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BSA calls for regulation review to support first-time buyer mortgages

  • 05/03/2024
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BSA calls for regulation review to support first-time buyer mortgages
Review the high income multiple cap and make mortgages more flexible, says the Building Societies Association (BSA) ahead of the release of its report on improving the prospects of first-time buyers.

The association says significant changes in regulation are required to help those struggling to afford a mortgage to get on the property ladder.

The report’s findings, due to be published in April, will suggest that, since the financial crisis, the balance between maintaining financial stability and growing the number of first-time buyers has tilted too far in favour of stability. The imbalance, it says, has led to the exclusion of many would-be homebuyers from the market.

As part of a long-term strategy to make homes more affordable and available, the BSA is calling for a review of the 15 per cent cap on the volume of lending that banks and building societies can extend to borrowers using a four-and-a-half times income multiple.

In the report, which has the support of major societies Nationwide, Coventry, Leeds, Skipton and Yorkshire, the association notes that the cap on high-income lending may be less relevant in a higher-mortgage-rate environment.

However, it wants an immediate review to assess whether it would be better to target mortgages above the cap solely at first-time buyers.

First-time buyers should also be able to take a mortgage out on a part-repayment, part-interest-only basis, says the BSA, giving them the flexibility to shift between the options over the life of the loan. It also wants regulators to review the current constraints for borrowers heading towards and into retirement, allowing them to borrow flexibly beyond retirement age.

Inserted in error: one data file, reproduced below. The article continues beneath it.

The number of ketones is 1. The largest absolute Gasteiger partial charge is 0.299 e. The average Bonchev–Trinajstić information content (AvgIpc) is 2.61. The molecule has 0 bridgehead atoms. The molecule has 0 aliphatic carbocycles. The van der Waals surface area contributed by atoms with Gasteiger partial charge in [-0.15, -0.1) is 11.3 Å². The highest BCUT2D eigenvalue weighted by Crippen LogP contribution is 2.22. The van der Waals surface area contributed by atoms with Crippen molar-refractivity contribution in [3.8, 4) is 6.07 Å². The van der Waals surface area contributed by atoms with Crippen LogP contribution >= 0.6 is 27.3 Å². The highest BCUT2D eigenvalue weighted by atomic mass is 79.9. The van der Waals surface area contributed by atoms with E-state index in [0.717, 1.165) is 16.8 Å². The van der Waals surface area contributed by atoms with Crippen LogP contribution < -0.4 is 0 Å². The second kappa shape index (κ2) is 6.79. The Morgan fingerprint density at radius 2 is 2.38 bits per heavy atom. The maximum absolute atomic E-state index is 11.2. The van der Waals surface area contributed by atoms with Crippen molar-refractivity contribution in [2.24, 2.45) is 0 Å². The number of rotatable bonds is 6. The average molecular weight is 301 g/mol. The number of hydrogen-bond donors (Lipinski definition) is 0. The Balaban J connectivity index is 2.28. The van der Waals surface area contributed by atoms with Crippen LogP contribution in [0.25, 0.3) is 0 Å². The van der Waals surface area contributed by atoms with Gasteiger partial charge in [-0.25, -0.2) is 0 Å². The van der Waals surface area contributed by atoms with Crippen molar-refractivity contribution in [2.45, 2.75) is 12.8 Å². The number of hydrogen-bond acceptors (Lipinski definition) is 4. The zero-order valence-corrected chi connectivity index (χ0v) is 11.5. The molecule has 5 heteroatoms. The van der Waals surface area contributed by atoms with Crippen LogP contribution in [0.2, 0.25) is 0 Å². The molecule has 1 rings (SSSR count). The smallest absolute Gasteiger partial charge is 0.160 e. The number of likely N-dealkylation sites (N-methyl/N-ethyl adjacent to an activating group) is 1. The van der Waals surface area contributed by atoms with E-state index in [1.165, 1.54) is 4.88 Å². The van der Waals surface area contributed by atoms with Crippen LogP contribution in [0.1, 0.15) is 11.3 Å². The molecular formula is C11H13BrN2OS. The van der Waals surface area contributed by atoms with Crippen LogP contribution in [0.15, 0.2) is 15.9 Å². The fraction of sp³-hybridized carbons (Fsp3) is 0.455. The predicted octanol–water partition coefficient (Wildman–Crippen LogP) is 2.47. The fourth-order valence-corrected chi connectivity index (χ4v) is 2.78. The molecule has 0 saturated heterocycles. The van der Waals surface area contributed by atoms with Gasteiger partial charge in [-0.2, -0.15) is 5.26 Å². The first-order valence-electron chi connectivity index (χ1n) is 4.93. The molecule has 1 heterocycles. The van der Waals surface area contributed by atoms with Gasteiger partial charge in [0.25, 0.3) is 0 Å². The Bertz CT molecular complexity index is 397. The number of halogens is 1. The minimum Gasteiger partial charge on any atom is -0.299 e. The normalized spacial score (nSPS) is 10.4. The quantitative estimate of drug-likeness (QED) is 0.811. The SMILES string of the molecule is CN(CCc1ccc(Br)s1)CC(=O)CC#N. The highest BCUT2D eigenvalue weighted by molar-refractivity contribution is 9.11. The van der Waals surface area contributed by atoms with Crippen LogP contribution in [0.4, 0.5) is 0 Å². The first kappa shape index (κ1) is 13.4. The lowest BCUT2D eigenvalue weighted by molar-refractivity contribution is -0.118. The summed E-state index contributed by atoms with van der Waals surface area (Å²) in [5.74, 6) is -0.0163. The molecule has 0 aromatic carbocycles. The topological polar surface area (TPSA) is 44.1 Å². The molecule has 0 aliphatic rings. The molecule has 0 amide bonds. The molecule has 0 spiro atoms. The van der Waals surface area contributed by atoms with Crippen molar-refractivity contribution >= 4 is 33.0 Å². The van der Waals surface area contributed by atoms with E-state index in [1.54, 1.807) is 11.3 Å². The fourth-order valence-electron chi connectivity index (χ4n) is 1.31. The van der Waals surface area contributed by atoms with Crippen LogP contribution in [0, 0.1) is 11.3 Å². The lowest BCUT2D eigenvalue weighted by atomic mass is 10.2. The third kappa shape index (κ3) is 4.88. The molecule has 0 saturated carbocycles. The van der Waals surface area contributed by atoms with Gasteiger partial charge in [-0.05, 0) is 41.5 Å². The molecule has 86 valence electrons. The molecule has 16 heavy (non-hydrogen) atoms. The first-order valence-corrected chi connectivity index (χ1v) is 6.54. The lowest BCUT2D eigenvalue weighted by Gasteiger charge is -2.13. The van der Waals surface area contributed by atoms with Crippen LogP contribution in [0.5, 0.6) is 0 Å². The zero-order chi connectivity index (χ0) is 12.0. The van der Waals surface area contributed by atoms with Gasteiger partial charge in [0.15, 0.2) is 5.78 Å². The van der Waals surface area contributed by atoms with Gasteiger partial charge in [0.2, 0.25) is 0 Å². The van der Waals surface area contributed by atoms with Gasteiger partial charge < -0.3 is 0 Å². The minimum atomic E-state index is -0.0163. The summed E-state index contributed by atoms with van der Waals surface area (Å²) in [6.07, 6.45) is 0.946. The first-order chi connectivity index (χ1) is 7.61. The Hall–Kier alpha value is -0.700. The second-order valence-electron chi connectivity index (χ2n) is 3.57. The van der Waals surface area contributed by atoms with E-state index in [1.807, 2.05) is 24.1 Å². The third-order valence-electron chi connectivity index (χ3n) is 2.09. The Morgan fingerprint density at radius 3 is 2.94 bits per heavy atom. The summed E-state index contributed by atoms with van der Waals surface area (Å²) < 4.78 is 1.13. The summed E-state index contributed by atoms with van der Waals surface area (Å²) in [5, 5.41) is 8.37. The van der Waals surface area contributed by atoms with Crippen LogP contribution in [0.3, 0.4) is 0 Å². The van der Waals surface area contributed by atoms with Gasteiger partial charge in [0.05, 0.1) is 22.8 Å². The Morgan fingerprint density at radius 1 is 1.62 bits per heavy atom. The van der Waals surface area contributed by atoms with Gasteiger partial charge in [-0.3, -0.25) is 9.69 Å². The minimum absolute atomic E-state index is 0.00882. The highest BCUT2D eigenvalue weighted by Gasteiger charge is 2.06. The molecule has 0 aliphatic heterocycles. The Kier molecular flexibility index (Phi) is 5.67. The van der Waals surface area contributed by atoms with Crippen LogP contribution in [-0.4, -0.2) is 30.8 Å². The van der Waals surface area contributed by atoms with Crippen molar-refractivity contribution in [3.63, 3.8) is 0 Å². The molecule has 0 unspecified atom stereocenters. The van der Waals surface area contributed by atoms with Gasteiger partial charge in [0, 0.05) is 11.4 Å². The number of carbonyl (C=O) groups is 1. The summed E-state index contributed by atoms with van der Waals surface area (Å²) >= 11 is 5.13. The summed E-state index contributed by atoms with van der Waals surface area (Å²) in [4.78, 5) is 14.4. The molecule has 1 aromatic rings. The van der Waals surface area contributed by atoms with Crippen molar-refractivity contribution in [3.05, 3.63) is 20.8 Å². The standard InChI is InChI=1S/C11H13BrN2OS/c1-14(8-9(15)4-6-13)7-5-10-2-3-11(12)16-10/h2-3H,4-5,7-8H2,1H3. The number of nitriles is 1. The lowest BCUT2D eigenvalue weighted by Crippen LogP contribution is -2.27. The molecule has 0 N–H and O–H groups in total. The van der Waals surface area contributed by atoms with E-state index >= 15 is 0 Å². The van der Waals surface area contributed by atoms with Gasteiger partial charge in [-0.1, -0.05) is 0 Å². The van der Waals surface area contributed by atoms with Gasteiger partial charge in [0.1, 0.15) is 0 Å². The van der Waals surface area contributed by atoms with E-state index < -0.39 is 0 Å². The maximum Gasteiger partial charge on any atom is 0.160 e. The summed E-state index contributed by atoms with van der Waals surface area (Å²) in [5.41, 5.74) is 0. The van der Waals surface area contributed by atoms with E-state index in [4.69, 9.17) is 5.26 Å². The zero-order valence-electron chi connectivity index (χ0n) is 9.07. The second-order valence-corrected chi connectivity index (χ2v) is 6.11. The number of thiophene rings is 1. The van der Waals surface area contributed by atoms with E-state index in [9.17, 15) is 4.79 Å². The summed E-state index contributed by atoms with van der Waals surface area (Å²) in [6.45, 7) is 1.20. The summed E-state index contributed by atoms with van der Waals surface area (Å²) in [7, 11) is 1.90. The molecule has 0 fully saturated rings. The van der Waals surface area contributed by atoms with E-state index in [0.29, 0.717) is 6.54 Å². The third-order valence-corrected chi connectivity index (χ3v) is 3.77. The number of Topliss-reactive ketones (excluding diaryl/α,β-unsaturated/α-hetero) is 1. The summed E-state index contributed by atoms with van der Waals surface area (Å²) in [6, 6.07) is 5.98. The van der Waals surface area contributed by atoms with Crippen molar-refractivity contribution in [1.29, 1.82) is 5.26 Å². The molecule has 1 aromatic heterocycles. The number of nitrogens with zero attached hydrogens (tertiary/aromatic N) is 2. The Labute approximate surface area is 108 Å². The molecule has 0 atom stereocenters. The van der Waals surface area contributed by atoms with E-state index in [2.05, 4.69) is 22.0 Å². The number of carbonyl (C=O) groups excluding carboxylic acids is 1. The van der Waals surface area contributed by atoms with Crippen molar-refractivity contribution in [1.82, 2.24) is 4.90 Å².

Furthermore, the BSA wants a review of the relative costs and benefits of a stricter regulatory environment versus those of higher homeownership rates. It says that, by striking the right balance between financial stability and enabling access to homeownership, there would be no need for short-term government-backed mortgage schemes to stimulate the market.

Paul Broadhead, head of mortgage and housing policy at the BSA, said: “A properly functioning housing market is dependent on first-time buyers being able to afford their first home. Whilst building societies are creating bespoke, targeted innovations within the current regulatory framework, new thinking and radical changes are needed.

“Many things can be done to fix the broken housing market. But we need to ensure that changes to regulations and support schemes not only help today’s first-time buyers, but don’t fail future generations.”

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